Quick Tip: You know you have to change your user name when you get an email that someone has used it in an attempt to log on.

The problem is that you can’t change the name from the dashboard. Apparently you can change it by accessing you database but that’s too damn hard for most people, me included, which is why I found a plugin that will do it for me. You can access this from the dashboard using the Add New selection in your plugin menu. Just type in Admin renamer extended in the search box and you’re good to go. If you have an easy password it’s probably a good idea to change that as well.

Admin renamer extended

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Peter Pelliccia

I'm an Aussie blogger who loves to blog and share everything that I've learned on my blogging journey, including blogging tips and ways to blog for money. I am also trying to make my way on YouTube. You can follow my progress by subscribing to My Bonzer Channel.

This Post Has 93 Comments

  1. I never had problems with my blog as far as malicious attacks. I use WordPress Firewall 2 and it works like charm.

  2. Thanks for the heads-up Sire. I’ll look into this firewall plug-in as soon as I check with my host admin. I know they have some pretty tough firewalls installed, and I’d be just my luck that I’d install another thinking I’m doing something good that will bite me in the niney.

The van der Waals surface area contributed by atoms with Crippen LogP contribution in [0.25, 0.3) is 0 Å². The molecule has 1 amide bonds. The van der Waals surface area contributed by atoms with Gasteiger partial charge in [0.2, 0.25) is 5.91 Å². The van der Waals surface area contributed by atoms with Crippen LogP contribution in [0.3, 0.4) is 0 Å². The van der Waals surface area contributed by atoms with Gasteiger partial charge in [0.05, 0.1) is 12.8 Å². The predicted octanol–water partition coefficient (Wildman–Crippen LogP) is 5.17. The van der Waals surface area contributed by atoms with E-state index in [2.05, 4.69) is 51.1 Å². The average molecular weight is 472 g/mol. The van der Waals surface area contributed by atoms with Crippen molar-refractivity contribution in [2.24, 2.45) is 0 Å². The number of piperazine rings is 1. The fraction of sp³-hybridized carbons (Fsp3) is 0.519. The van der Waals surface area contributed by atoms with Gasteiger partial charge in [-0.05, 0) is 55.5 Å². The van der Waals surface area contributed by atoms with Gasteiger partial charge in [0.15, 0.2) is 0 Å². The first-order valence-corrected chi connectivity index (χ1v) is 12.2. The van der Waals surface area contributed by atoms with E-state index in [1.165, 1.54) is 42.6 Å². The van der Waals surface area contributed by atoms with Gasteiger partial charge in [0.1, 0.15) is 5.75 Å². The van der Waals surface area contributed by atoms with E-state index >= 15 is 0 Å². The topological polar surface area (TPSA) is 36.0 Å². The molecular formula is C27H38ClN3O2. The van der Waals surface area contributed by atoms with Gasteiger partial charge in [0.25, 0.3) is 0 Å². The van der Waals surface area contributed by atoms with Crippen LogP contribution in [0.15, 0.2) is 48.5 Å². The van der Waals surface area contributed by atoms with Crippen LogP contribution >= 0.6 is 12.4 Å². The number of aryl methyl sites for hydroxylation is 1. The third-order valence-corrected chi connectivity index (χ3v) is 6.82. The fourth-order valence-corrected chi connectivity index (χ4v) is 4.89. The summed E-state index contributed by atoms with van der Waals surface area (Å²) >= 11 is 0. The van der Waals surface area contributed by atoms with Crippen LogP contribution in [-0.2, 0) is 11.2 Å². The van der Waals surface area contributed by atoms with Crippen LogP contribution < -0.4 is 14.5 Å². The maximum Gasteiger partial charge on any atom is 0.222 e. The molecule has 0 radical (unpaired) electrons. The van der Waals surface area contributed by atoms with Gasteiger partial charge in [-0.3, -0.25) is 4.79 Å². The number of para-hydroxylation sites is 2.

But I will definately look into this today. Thanks!

    1. No worries Allan, I’m sure it will be OK,


  3. Twitter:
    It sounds like you have found what is at the root of your hacking problems. So glad you know what is going on, and that you’ve been able to take some preventative measures to keep it from happening again.

    1. I can’t be sure it’s the same guy Allie, but either way they’re going to find it a lot harder to get in now.

  4. Ever since I followed your previous post’s advice about that plugin that limits login attempts, I’ve received 2 emails about attempts to access my blog from some foreign IP. I’m not sure but this may be a probable answer why my stats record considerable traffic from a particular country called which btw is the country from which the hacker of my blog last year admitted to be from.

    Thanks to this follow up post. I’ll definitely be installing that firewall plugin and read up on the renaming of the user name.